Four billion people are expected to watch the opening ceremonies of the Olympics today. But what many people may not know is that in an attempt to highlight Chinese heritage, the medals given to victorious Olympic athletes over the next several weeks will include jade—much of which is mined in terrible conditions in neighboring Burma. Although the Beijing Organizing Committee has publicly stated that the medals and officially licensed products are being made with jade from China’s Qinghai Province
, not jade from Burma, Blood Jade: Burmese Gemstones & the Beijing Games
, a new report by 8-8-08 for Burma
and the All Kachin Students and Youth Union
maintains that the “showcasing of jade on the world stage will further escalate the growth in demand.
Despite being internationally and internally reviled, Burma’s ruling military junta has been able to maintain its grip on power by controlling the country’s rich natural resources. Burma exports many types of gems, all of which the junta requires be sold through government auctions, where it takes a cut of the profits. BusinessWeek reported that Burma’s official 2006 jade exports totaled $433.2 million, or 10 percent of the country’s total exports. Official tallies are often unreliable, however, and the black market further obscures the true figures.
“In the mining areas, the companies make their own laws,” says a Burmese citizen quoted in the report. Blood Jade tells of mining companies—sometimes with official military support—beating, torturing, and even killing miners who dig through mine waste for discarded stones or make mistakes on the job. “Jadeite production comes at significant costs to the human rights and environmental security of the people living in Kachin state,” says the report. “Land confiscation and forced relocation are commonplace and improper mining practices lead to frequent landslides, floods, and other environmental damage. Conditions in the mines are deplorable, with frequent accidents and base wages less than US$1 per day.”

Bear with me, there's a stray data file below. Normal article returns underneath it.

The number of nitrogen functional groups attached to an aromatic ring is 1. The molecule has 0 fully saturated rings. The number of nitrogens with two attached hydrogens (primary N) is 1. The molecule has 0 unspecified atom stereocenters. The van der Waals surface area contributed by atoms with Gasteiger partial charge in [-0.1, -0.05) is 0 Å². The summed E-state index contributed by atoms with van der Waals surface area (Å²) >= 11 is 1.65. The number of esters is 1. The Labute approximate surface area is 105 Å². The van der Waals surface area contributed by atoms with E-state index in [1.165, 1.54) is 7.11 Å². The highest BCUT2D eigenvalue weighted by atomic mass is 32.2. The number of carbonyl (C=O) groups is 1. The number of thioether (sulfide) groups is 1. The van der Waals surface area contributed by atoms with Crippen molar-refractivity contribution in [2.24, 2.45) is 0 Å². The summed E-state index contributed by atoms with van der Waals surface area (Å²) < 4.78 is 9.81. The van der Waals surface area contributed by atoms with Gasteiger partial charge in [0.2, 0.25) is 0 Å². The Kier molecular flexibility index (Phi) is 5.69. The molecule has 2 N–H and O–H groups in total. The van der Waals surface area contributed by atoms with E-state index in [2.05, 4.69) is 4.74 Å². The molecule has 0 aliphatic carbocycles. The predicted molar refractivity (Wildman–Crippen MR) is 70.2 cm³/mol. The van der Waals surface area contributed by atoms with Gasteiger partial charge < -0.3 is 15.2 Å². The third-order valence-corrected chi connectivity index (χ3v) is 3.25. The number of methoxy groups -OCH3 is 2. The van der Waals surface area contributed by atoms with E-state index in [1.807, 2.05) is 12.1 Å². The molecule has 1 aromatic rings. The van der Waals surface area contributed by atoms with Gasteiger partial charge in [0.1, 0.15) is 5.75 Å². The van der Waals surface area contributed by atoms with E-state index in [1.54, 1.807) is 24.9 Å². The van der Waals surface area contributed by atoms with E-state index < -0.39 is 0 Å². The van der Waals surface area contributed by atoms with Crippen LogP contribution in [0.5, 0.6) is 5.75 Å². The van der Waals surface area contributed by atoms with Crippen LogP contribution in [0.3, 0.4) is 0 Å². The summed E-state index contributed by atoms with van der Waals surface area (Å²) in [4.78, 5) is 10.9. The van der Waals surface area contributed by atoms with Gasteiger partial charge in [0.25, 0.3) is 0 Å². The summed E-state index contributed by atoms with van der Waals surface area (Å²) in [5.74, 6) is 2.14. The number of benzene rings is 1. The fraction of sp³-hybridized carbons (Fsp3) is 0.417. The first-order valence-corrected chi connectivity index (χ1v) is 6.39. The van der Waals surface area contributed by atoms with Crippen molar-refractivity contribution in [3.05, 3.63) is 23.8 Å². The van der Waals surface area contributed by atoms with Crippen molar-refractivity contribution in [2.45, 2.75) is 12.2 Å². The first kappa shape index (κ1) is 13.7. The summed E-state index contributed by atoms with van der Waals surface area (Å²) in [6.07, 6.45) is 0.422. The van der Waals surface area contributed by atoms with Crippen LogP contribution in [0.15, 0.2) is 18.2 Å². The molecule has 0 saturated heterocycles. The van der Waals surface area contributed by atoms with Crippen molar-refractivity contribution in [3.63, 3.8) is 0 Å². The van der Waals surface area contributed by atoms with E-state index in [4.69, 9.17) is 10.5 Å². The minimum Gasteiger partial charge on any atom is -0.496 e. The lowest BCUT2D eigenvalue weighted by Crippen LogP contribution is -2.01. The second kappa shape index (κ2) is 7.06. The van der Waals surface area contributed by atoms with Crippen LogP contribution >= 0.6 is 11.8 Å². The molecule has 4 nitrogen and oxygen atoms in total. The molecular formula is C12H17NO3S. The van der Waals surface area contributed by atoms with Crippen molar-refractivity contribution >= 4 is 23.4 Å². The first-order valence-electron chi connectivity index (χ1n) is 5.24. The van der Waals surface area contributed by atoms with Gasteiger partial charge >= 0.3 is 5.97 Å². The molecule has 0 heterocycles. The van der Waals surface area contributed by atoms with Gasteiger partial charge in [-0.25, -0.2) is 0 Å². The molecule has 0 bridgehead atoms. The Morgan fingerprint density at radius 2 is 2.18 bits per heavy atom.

In an attempt to keep workers on duty for longer hours and to suppress rebellion, the Burmese government has encouraged drug sales and use. The economic situation is so desperate that many women are forced into the sex trade, which the government also condones. The combination of prostitution and drug use has led to disastrous HIV/AIDS rates. “Today,” Blood Jade reports, “four prefectures in Yunnan Province are regarded as having ‘generalized HIV epidemics.’”
Yet despite the misery they cause, jade and other gems are not even the largest single source of income for Burma’s rulers. According to a 2007 article from Foreign Policy, two other resources rate higher: natural gas and the tropical hardwood teak, which is so valuable that it has “perpetuated violent conflicts among the country’s many fractious ethnic groups.”
Several groups have organized campaigns urging people not to buy jade products, but it is unclear what impact they will have on the trade. Following the junta’s crackdown on anti-government protests by Buddhist monks in November 2007, a representative of Kam Wing Cheong Jewelry in China told BusinessWeek: “We will not stop purchasing stones in Burma because of the political situation. The political chaos did not start with the junta; the country has been plagued by the conflicts with ethnic minorities for years. This is totally out of our control.”
Photo: Man working in a jade factory in China. Courtesy of Flickr user maethlin